3. Cube Kathmandu Hybrid 45 625 – The touring choice
The Cube Kathmandu Hybrid 45 625 has been designed specifically with touring and bikepacking in mind. This is typified by its massive capacity battery of 625 watt hours. I have tested the current (2020) model and a range of over 100 miles out of a single charge is easily achievable if used sensibly.
This bike is built to cope with the rigours of long distance all-terrain riding and is perfectly suited to bikepacking. The renowned Shimano XT groupset has a massive gear range with a 10-51 12-speed rear cassette, which means you won’t have any problem getting up the steepest of ascents lugging a load of camping gear.
Like its predecessor, the Cube Kathmandu Hybrid 45 is a true touring electric bike. This bike has everything you will ever need, from lights to kickstand, mudgaurds to pannier rack – the Kathmandu wants for nothing and is ready for adventures right out of the box! The long range battery is a deal clincher for me which is just as well, as this bike is heavy (26kg), and you definitely don’t want to be running out of e-assist in the middle of the Scottish Highlands!
4. Cannondale Moterra Neo 5 2021 – Full Suspension option
If you’re planning on tackling some tough terrain, it may be worth using a full-suspension electric mountain bike. New for 2021 the Cannondale Moterra Neo 5 is an excellent choice and uses all the latest technology including the all-important 504Wh battery and the excellent Shimano Steps E7000 mid-drive motor.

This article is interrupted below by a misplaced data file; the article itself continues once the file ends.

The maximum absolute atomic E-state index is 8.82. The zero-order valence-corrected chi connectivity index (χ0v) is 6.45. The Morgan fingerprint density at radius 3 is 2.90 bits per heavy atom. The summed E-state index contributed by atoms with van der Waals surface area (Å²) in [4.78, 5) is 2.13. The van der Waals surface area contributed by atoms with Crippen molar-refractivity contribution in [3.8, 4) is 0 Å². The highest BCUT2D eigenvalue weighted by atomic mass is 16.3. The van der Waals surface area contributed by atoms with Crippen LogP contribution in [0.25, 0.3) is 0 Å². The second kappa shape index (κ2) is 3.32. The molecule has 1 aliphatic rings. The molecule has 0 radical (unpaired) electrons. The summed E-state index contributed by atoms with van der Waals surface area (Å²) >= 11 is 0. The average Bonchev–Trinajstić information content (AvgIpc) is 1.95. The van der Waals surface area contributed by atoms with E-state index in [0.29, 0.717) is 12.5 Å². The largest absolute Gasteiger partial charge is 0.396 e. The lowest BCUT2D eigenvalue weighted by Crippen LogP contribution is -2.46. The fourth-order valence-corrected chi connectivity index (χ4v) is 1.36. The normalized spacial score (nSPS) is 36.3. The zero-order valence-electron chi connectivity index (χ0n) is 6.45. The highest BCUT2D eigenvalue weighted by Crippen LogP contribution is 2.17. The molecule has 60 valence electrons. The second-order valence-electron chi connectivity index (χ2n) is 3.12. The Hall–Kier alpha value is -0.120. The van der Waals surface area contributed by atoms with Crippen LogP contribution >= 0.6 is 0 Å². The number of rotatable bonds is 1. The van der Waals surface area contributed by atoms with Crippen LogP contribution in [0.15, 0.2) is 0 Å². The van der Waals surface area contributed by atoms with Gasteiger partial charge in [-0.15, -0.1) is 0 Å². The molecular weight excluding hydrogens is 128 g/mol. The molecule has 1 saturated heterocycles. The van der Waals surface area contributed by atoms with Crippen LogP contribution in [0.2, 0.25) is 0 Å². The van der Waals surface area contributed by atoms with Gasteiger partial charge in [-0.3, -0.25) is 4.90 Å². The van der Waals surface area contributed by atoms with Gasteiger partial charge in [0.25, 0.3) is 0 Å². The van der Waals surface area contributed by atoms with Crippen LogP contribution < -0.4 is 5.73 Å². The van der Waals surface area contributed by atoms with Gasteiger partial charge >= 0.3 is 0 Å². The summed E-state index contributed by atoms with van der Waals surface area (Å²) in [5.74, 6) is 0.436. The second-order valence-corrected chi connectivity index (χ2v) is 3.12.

The inclusion of Shimano’s latest 10-speed groupset the M4100 with a 34t front chainring and 11-42 cassette help take the Moterra up steep, technical ascents. The Tranz-X dropper seatpost is also a welcome addition, although it may effect the mounting of a large saddle bag (if used).
The 2021 Cannondale Moterra Neo 5 is a great full-suspension e-MTB option. There may not be as much space for bags as on the frame as other bikes here, but you can utilise space on the handlebar and fit a large saddlebag or even take a lightweight rucksack – be aware of the dropper seatpost though if your’e thinking of using a large saddle bag!
Buy Now: Cannondale Moterra Neo 5 £3495
5. Decathlon Riverside 500 hybrid (best e-bike under £1000)